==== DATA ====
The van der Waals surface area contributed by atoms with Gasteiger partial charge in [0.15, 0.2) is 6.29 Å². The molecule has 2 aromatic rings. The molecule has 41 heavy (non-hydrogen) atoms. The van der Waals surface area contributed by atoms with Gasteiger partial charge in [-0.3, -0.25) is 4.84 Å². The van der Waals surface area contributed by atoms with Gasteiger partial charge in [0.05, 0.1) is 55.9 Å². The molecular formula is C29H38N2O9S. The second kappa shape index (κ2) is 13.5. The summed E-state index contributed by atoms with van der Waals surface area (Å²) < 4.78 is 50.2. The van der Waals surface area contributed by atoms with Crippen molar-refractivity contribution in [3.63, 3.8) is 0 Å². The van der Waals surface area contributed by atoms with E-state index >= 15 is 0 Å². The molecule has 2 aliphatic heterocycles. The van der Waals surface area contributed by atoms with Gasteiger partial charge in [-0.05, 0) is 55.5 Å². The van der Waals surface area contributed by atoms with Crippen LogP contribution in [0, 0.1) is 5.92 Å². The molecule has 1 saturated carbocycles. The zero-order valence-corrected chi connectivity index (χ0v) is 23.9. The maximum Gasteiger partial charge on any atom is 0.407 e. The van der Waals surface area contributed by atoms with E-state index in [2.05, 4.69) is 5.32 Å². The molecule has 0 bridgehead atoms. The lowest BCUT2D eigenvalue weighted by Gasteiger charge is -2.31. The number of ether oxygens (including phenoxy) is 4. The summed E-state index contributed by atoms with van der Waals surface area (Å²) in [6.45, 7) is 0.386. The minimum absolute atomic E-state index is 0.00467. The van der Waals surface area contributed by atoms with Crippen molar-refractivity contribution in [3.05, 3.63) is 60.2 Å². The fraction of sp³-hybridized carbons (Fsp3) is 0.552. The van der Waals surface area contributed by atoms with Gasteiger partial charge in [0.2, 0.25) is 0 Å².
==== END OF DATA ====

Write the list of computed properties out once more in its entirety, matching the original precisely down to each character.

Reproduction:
The van der Waals surface area contributed by atoms with Gasteiger partial charge in [0.15, 0.2) is 6.29 Å². The molecule has 2 aromatic rings. The molecule has 41 heavy (non-hydrogen) atoms. The van der Waals surface area contributed by atoms with Gasteiger partial charge in [-0.3, -0.25) is 4.84 Å². The van der Waals surface area contributed by atoms with Gasteiger partial charge in [0.05, 0.1) is 55.9 Å². The molecular formula is C29H38N2O9S. The second kappa shape index (κ2) is 13.5. The summed E-state index contributed by atoms with van der Waals surface area (Å²) < 4.78 is 50.2. The van der Waals surface area contributed by atoms with Crippen molar-refractivity contribution in [3.63, 3.8) is 0 Å². The van der Waals surface area contributed by atoms with E-state index >= 15 is 0 Å². The molecule has 2 aliphatic heterocycles. The van der Waals surface area contributed by atoms with Gasteiger partial charge in [-0.05, 0) is 55.5 Å². The van der Waals surface area contributed by atoms with Crippen LogP contribution in [0, 0.1) is 5.92 Å². The molecule has 1 saturated carbocycles. The zero-order valence-corrected chi connectivity index (χ0v) is 23.9. The maximum Gasteiger partial charge on any atom is 0.407 e. The van der Waals surface area contributed by atoms with E-state index in [2.05, 4.69) is 5.32 Å². The molecule has 0 bridgehead atoms. The lowest BCUT2D eigenvalue weighted by Gasteiger charge is -2.31. The number of ether oxygens (including phenoxy) is 4. The summed E-state index contributed by atoms with van der Waals surface area (Å²) in [6.45, 7) is 0.386. The minimum absolute atomic E-state index is 0.00467. The van der Waals surface area contributed by atoms with Crippen molar-refractivity contribution in [3.05, 3.63) is 60.2 Å². The fraction of sp³-hybridized carbons (Fsp3) is 0.552. The van der Waals surface area contributed by atoms with Gasteiger partial charge in [0.2, 0.25) is 0 Å².